In Heb. 5:12 Paul upbraids the Church, making no distinction of sex, for inability to teach on account of neglect of opportunities to fit themselves for the work, saying, “For when for the time [spent] ye ought to be teachers, ye have need that one teach you again which be the first principles of the oracles of God; and are become such as have need of milk and not of strong meat.” Again we read (1 Pet. 4:10), “As each one [male or female] has received a free gift, so minister the same one to another as good stewards of the manifold grace of God.” “Moreover,” says Paul (1 Cor. 4:2), “it is required in stewards that they be found faithful.” There is no distinction of sex here: each one, male or female, who possesses a talent or gift, becomes a steward of the same; and in the reckoning day the Lord will require each steward to give an account of his stewardship. Faithfulness is required of all in the use of all talents possessed.—Matt. 25:14-30.

In harmony with the teaching of these scriptures, that women, as well as men, are accountable to God for the use of their talents in the Church, be they many or few, and also with the teaching of Paul, that the activity of every member of the body of Christ is necessary to the general health of the whole body, we have numerous precedents established in the Scriptures. Thus (1) the women who were the first at the sepulcher on the morning of the resurrection were sent by the Lord to bear the first message of his resurrection to the apostles. (2) The woman of Samaria with whom the Lord conversed, and to whom he was pleased to reveal himself as the Messiah, was not forbidden to go into the city and declare the news to many—which she did at once, leaving her water-pots and going in haste. And the result was that many believed through her testimony, however she may have declared it.—John 4:28-30,39.

We find, too, that women, as well as men, shared the gift of prophecy, which the Apostle Paul (1 Cor. 14:3,4) defines to be “speaking to edification, exhortation and comfort”—i.e., teaching or exhorting according to the measure of the gift of God. (See also 1 Cor. 12:31.) And in 1 Cor. 11, Paul admits the propriety of women publicly praying and prophesying, provided they do so with becoming modesty, of which the covering of the head was in those times a special mark, particularly among the Greeks, here addressed. To ignore such a custom, as some seemed inclined to do when they began to realize the liberty of the gospel, would have brought reproach upon the cause of Christ, and also upon “the angels,” messengers or ministers of the Christian faith—the apostles and others.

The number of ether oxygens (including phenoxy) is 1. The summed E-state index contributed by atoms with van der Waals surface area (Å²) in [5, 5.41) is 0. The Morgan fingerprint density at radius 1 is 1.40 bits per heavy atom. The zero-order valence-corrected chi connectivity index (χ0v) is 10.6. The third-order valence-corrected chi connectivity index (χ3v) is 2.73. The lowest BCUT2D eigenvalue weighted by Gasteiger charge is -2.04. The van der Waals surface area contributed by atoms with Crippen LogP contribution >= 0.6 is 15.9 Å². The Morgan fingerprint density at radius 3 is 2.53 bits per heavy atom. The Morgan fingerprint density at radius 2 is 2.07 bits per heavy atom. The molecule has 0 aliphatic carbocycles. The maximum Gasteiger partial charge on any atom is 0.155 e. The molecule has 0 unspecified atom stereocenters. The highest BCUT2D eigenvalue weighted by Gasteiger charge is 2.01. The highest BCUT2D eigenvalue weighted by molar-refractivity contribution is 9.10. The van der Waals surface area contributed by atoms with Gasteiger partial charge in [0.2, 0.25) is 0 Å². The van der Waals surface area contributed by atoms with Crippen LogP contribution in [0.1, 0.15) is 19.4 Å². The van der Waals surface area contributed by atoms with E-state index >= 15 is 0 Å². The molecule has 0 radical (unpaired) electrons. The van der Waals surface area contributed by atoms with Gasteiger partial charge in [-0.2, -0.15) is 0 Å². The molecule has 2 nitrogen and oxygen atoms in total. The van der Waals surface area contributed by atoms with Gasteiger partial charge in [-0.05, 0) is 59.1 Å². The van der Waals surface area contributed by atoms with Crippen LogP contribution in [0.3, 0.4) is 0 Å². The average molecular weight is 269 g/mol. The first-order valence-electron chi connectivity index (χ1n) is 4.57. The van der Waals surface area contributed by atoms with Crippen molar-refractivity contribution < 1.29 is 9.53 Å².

We have some examples of prophesying, by women,—for instance, Anna (Luke 2:36-38); Philip’s four daughters (Acts 21:8,9); Miriam (Micah 6:1-4); Huldah (2 Chron. 34:21-28) and Deborah (Judges 4:4-24). And, further, we have the remarkable prophecy of Joel 2:28,29, of which Peter claimed there was at least a partial fulfilment on the day of Pentecost, when the holy Spirit descended in power upon all present. (Acts 2:17,18.) Paul also mentions with evident appreciation the activity

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of certain females in the early Church—notably Priscilla, Tryphena, Tryphosa, the mother of Rufus and Julia, the sister of Nereus. (Rom. 16; also Phil. 4:3.) And in every instance, except 1 Cor. 16:19, where Priscilla and her husband Aquila are mentioned, Priscilla is mentioned first, as if she were the more prominent and active of the two. (See Rom. 16:3; 2 Tim. 4:19; Acts 18:18,26 R.V.) She and her husband also accompanied Paul on one of his journeys from Corinth to Ephesus, where they met Apollos and were both diligent in instructing him more perfectly in the truth. (Acts 18:18-26.) Although the Scriptures are not addressed to the world, they utter no voice and establish no precedent contrary to female activity in the various legitimate pursuits of life for which nature and education have fitted her. And though in times past female education was at a very low ebb, and women were seldom fitted for other than domestic pursuits, we have a worthy example of one efficient female Judge in Israel—Deborah, the wife of Lapidoth (Judges 4:4-24; 5:1-31) who was also a prophetess and evidently a woman of great ability and influence. Huldah, the wife of Shallum (2 Kings 22:14-20), was also a prophetess to whom the king of Israel sent.

From all these indications we gather that God, who is no respecter of persons, requires faithfulness on the part of female as well as male stewards in the use of all their talents, with no other restrictions than that they do so with that modesty which is specially becoming to their sex; and that, if God gives to any female member of the body of Christ a talent or special ability for teaching or prophesying, as she has done in the past, it is her privilege, and not only so, but her duty, to earnestly cultivate and use that talent as a wise and faithful stewardess. This the Apostle Paul also clearly teaches in 1 Cor. 12:28-31, when, after naming teaching as one of the best gifts, he urges all, without distinction of sex, to “covet earnestly the best gifts.”